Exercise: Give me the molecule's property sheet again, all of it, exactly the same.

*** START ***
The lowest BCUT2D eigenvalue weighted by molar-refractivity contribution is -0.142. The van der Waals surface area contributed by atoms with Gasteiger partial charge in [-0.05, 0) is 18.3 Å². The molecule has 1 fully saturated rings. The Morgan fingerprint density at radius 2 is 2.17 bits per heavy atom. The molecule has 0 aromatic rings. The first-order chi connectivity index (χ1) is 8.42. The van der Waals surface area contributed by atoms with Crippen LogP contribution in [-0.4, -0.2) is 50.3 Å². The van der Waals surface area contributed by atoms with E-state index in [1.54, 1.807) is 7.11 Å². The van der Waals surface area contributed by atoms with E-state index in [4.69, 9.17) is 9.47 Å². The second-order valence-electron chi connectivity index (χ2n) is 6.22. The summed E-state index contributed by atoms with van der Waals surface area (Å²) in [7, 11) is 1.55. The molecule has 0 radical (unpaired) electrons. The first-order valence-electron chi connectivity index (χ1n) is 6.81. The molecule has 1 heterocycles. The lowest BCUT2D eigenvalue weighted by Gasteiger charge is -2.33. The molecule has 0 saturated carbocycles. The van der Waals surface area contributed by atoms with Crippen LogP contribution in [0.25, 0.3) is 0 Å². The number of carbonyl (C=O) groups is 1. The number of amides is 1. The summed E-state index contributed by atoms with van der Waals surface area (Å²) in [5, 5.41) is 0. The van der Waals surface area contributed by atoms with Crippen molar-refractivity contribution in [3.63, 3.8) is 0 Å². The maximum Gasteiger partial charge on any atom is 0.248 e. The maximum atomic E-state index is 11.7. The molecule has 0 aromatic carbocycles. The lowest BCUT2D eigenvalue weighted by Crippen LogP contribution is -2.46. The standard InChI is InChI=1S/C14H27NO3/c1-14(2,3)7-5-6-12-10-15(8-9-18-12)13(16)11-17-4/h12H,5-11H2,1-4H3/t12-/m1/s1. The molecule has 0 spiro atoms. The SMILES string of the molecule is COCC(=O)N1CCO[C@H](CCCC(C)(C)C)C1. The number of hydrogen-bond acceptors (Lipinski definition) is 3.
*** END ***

The lowest BCUT2D eigenvalue weighted by molar-refractivity contribution is -0.142. The van der Waals surface area contributed by atoms with Gasteiger partial charge in [-0.05, 0) is 18.3 Å². The molecule has 1 fully saturated rings. The Morgan fingerprint density at radius 2 is 2.17 bits per heavy atom. The molecule has 0 aromatic rings. The first-order chi connectivity index (χ1) is 8.42. The van der Waals surface area contributed by atoms with Crippen LogP contribution in [-0.4, -0.2) is 50.3 Å². The van der Waals surface area contributed by atoms with E-state index in [1.54, 1.807) is 7.11 Å². The van der Waals surface area contributed by atoms with E-state index in [4.69, 9.17) is 9.47 Å². The second-order valence-electron chi connectivity index (χ2n) is 6.22. The summed E-state index contributed by atoms with van der Waals surface area (Å²) in [7, 11) is 1.55. The molecule has 0 radical (unpaired) electrons. The first-order valence-electron chi connectivity index (χ1n) is 6.81. The molecule has 1 heterocycles. The lowest BCUT2D eigenvalue weighted by Gasteiger charge is -2.33. The molecule has 0 saturated carbocycles. The van der Waals surface area contributed by atoms with Crippen LogP contribution in [0.25, 0.3) is 0 Å². The number of carbonyl (C=O) groups is 1. The number of amides is 1. The summed E-state index contributed by atoms with van der Waals surface area (Å²) in [5, 5.41) is 0. The van der Waals surface area contributed by atoms with Crippen molar-refractivity contribution in [3.63, 3.8) is 0 Å². The maximum Gasteiger partial charge on any atom is 0.248 e. The maximum atomic E-state index is 11.7. The molecule has 0 aromatic carbocycles. The lowest BCUT2D eigenvalue weighted by Crippen LogP contribution is -2.46. The standard InChI is InChI=1S/C14H27NO3/c1-14(2,3)7-5-6-12-10-15(8-9-18-12)13(16)11-17-4/h12H,5-11H2,1-4H3/t12-/m1/s1. The molecule has 0 spiro atoms. The SMILES string of the molecule is COCC(=O)N1CCO[C@H](CCCC(C)(C)C)C1. The number of hydrogen-bond acceptors (Lipinski definition) is 3.